After attending a recent Patient Safety Management Network session, Emma Walker reflects on reporting on near misses.
  6. Content Article
    Just like near-miss reporting, a formal good catch program promotes reporting and learning while providing important metrics that can be tracked and trended over time. It turns a company’s safety philosophy into a clear reality. This article, published by Safety Management Group (SMG), looks at the importance of reporting 'good catches' and the positive impact this can have on safety culture and behaviour.
  7. Content Article
    A good catch in healthcare is recognised as an employee interception of a potential safety event before a patient is harmed. Both near misses and good catches present healthcare organisations with opportunities for learning to reduce harmful events, which is why reporting near misses in healthcare should be a priority for all organisations, regardless of type or size. It is important that all employees can recognise common examples of good catches in healthcare that prevent patient harm before it reaches the patient. This article, published by Performance Health Partners, includes five situations in which harm can likely occur when no action is taken. It also looks at how to establish a good catch program and how to recognise staff for reporting.
  8. Content Article
    In this article, published by Incident Prevention, authors define what a 'near miss' or 'good catch' is and look at why it is so important to report them.
  9. Content Article
    'The Family Oops and Burns First Aid' is a free children's book written by Kristina Stiles, beautifully illustrated by Jill Latter, created to support children and their families learning about burns prevention and first aid principles together. The book describes an accident prone family who are not burns aware, who have to go to school to learn about burn safety and first aid principles within the home. The book is aimed at KS1 children and their families, and is available as hard copy book by request from Children's Burns Trust and also as an audio/video book via YouTube.
  10. News Article
    A struggling trust has been warned by regulators that it could see its junior doctors removed, after concerns about clinical supervision and safety at a hospital whose A&E closes at night. NHS England inspectors who visited Cheltenham General Hospital found emergency patients – including potential surgical patients – became the responsibility of the overnight medical team when its accident and emergency closed in the evening. One night, 26 patients had been handed across, the inspectors were told, and some patients were felt to be inappropriate for medical referral. A surgical registrar could be telephoned at Gloucester Royal Hospital about surgical patients. They were told that although there were no incidents of serious harm, there had been many “near misses” and juniors felt “unsafe and unsupported in terms of consultant clinical supervision, overall clinical/nursing staffing support or logistically in managing patients in this setting or arranging transfers”. Read full story (paywalled) Source: HSJ, 7 July 2023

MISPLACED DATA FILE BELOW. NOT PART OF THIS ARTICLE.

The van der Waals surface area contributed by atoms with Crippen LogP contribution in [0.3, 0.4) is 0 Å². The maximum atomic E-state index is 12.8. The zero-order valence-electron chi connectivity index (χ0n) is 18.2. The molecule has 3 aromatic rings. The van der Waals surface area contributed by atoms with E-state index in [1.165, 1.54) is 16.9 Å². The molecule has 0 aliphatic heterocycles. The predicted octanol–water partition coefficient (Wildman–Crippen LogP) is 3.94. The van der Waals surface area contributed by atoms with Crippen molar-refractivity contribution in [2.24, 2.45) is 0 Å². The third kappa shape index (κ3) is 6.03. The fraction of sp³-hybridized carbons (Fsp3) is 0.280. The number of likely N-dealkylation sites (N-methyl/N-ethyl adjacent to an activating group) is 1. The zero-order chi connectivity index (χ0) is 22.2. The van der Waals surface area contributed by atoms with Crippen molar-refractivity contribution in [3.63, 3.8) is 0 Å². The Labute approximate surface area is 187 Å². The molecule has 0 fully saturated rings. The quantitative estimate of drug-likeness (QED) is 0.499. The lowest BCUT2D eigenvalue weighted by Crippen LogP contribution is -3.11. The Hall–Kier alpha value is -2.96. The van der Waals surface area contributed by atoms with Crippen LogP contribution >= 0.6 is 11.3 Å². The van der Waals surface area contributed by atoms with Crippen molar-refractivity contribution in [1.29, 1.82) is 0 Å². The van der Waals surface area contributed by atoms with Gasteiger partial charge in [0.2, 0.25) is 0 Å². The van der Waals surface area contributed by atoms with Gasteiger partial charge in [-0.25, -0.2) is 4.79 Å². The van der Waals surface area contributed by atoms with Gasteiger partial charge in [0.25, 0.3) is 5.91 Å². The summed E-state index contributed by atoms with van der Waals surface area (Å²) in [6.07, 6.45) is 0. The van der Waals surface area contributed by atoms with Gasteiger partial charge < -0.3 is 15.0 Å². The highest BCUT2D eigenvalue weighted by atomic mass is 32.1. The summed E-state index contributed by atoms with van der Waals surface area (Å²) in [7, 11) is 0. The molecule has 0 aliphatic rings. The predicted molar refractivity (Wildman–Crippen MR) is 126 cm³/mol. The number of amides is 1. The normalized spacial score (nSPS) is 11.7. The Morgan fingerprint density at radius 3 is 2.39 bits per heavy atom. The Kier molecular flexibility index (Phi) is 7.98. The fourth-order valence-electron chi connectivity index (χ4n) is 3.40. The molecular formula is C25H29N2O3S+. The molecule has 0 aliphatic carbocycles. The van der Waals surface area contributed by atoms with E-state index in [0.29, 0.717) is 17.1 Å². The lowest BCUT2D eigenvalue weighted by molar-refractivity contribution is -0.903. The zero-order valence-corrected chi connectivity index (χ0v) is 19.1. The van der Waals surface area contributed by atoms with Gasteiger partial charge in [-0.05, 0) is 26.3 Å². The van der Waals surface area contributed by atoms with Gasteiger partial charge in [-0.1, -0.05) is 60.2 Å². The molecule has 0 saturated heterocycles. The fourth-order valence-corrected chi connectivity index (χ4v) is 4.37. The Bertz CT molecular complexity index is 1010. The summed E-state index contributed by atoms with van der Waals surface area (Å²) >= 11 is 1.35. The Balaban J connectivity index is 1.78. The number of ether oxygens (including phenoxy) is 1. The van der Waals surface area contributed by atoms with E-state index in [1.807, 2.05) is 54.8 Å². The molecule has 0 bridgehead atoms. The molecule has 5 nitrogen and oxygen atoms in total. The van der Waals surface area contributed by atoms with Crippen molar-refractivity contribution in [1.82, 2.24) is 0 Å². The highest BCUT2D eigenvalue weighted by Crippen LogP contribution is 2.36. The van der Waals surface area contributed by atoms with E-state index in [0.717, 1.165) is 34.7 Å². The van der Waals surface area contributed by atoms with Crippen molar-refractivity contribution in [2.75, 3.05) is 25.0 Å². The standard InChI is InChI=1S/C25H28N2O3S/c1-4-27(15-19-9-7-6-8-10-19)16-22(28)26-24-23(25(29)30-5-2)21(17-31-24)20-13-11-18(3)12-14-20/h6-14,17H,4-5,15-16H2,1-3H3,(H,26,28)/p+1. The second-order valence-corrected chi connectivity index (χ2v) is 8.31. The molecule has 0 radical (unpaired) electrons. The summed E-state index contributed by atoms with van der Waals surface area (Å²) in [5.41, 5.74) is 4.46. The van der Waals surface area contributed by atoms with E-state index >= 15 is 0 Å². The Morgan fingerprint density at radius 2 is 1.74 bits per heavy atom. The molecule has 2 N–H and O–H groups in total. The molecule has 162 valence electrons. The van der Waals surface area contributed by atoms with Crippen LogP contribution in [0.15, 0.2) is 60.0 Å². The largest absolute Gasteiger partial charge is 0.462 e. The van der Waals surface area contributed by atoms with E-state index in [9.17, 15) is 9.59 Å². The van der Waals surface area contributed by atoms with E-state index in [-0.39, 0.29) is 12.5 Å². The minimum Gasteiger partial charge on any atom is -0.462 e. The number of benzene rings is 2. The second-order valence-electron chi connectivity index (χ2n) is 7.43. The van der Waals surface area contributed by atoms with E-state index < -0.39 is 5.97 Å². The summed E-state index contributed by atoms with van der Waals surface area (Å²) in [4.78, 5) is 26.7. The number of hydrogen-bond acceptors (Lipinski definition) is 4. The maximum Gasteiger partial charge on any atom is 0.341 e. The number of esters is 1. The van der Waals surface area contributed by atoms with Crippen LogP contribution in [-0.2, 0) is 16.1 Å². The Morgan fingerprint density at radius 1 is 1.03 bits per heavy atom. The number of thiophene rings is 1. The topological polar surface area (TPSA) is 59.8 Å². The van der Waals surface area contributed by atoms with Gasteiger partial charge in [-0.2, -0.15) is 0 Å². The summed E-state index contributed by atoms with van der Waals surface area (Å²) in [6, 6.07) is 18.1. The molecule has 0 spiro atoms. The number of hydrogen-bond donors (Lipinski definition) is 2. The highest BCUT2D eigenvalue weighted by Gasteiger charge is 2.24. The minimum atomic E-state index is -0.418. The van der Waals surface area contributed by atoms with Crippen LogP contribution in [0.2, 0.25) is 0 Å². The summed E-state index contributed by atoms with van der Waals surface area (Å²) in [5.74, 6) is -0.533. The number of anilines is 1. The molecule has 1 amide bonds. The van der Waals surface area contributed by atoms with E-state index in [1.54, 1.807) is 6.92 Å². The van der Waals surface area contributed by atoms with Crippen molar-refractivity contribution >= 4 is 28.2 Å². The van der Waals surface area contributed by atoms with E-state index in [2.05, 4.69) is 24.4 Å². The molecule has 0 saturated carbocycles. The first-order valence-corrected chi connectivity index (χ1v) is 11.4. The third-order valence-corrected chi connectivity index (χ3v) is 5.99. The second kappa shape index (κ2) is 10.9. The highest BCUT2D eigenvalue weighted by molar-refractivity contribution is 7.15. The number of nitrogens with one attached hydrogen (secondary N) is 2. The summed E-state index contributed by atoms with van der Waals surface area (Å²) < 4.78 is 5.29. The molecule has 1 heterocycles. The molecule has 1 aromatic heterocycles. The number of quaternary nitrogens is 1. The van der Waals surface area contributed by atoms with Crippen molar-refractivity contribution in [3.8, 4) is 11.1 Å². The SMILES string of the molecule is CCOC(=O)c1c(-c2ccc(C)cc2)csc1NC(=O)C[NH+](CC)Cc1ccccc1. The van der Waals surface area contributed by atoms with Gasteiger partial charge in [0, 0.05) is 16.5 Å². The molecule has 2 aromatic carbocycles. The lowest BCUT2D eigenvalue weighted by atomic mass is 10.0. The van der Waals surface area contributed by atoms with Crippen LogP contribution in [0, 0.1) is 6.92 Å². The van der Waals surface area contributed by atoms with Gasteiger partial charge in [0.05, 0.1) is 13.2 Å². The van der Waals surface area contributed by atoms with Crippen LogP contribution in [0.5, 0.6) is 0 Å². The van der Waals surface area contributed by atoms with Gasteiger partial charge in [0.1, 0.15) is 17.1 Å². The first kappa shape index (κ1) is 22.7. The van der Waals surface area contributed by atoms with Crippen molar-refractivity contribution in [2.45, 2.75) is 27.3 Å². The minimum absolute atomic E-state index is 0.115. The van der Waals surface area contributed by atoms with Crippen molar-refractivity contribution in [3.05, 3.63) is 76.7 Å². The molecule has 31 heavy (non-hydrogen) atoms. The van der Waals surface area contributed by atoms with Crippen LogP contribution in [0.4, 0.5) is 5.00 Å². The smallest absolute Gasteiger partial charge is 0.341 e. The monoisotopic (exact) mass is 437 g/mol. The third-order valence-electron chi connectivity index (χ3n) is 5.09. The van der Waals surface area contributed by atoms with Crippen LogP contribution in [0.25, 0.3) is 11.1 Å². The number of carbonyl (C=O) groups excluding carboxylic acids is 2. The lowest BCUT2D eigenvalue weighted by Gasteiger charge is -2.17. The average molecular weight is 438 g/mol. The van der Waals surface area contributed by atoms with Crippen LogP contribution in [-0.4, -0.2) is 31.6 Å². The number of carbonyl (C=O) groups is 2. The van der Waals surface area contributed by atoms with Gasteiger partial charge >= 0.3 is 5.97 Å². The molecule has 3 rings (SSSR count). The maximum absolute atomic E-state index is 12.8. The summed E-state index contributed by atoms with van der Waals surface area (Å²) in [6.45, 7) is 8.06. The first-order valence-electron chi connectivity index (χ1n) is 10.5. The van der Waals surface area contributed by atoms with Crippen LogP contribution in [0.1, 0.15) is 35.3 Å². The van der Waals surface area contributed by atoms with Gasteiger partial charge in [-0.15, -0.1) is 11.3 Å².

11. Content Article
    In this review, Jane Carthey and colleagues discuss human factors research in cardiac surgery and other medical domains. The authors describe a systems approach to understanding human factors in cardiac surgery and summarise the lessons that have been learned about critical incident and near-miss reporting in other high technology industries that are pertinent to this field.
  12. News Article
    Hundreds of patients with metallic implants narrowly avoided death or serious injury after being wrongly referred for MRI scans, an investigation revealed yesterday. The powerful magnets used in the machines can displace and damage metallic items such as pacemakers, ear implants and aneurysm clips. Doctors should question patients and check medical records before requesting a scan because of the risk of injury. But hospitals in England recorded 315 near-misses from April 2020 to March 2022 involving patients sent for an MRI. An MRI scan at Mid Yorkshire Hospitals Trust was ditched after staff confirmed the skin over the patient’s pacemaker had begun heating up. Another patient – at Wrightington, Wigan and Leigh Trust – told staff about a metal plug implanted in their nose only after the scan had begun. Many of the incidents involved forms being filled out incorrectly on behalf of elderly and disoriented patients. At East Kent Hospitals University Trust, a patient described as ‘not compos mentis’ was given the all-clear by a care home nurse and again by a clinician for MRI – only for staff to realise at the last moment that metal clips were implanted in their chest. Information about the incidents was obtained using freedom of information requests. Helen Hughes of Patient Safety Learning, said: "It is vital that near-misses are regularly reported, their causes understood, and that this learning is acted on to prevent future avoidable harm." Read full story Source: MailOnline, 15 October 2022